So I used to work for The Princeton Review. There was this guy in the marketing department who sat just on the other side of a very thin wall; I could hear him when he was on the phone with prospective clients. One of his favorite lines was:

“The SAT can make a question like, ‘What does 2 + 2 equal?’ seem difficult.”

I always wondered how the people on the other end of the line interpreted that statement. I could see it going one of two ways…

“The SAT can make a question like, ‘What does 2 + 2 equal?’ seem difficult.”

I always wondered how the people on the other end of the line interpreted that statement. I could see it going one of two ways…

or...

I suspect it was usually the first one. Someone good enough at math to think the second probably wouldn't be calling a test prep company.

But was his statement accurate? What does it really mean?

It’s true that the SAT can take relatively simple concepts and morph them into something more difficult, but characterizing it the way my coworker did is somewhat disingenuous. Let’s look at a more instructive example:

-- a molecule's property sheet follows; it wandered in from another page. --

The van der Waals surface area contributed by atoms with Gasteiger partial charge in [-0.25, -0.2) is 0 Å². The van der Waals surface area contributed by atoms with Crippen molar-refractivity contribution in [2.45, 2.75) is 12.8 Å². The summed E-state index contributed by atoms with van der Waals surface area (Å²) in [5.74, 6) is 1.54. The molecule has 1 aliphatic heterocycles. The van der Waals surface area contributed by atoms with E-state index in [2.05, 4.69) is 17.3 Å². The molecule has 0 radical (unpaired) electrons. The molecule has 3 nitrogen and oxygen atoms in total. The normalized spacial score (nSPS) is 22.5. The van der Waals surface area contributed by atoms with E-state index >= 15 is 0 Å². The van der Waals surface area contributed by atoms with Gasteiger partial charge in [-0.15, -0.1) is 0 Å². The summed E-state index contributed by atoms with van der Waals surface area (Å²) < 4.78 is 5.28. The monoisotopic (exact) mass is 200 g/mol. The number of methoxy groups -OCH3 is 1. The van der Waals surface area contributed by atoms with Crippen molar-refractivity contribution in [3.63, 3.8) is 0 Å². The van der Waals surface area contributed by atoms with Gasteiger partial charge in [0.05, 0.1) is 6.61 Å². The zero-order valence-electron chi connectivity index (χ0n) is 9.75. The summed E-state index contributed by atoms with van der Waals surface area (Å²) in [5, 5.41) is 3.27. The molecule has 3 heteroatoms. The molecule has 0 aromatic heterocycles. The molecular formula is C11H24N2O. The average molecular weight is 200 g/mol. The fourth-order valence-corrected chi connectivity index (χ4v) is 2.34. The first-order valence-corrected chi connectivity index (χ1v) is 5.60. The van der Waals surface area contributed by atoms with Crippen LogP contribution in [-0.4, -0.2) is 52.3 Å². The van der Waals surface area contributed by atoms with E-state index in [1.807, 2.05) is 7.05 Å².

But was his statement accurate? What does it really mean?

It’s true that the SAT can take relatively simple concepts and morph them into something more difficult, but characterizing it the way my coworker did is somewhat disingenuous. Let’s look at a more instructive example:

The thing about this question is not that it’s making a simple operation more complicated. The question preys upon an assumption our brains make when presented with a question like, “What is the value of x/y ?”

When we see this type of question, our brains think…

When we see this type of question, our brains think…

That’s the issue.

It’s impossible to find the value of x and y in the question above. There isn’t enough information. However, there is exactly enough information to find the value of

It’s impossible to find the value of x and y in the question above. There isn’t enough information. However, there is exactly enough information to find the value of

*x*divided by*y*. Check it out:So, one of the issues with SAT algebra is NOT that it makes “What does 2 + 2 equal?” difficult. It’s that the test is designed by educational psychologists who know exactly how a typical student’s brain works and take advantage of common (but mistaken) mental processes.

This is just one example of ETS’s machinations. There are dozens. When you work with us, you’ll learn about them all.

So drop us a line. We’ll help you beat this test.

Til next time,

-Patrick

This is just one example of ETS’s machinations. There are dozens. When you work with us, you’ll learn about them all.

So drop us a line. We’ll help you beat this test.

Til next time,

-Patrick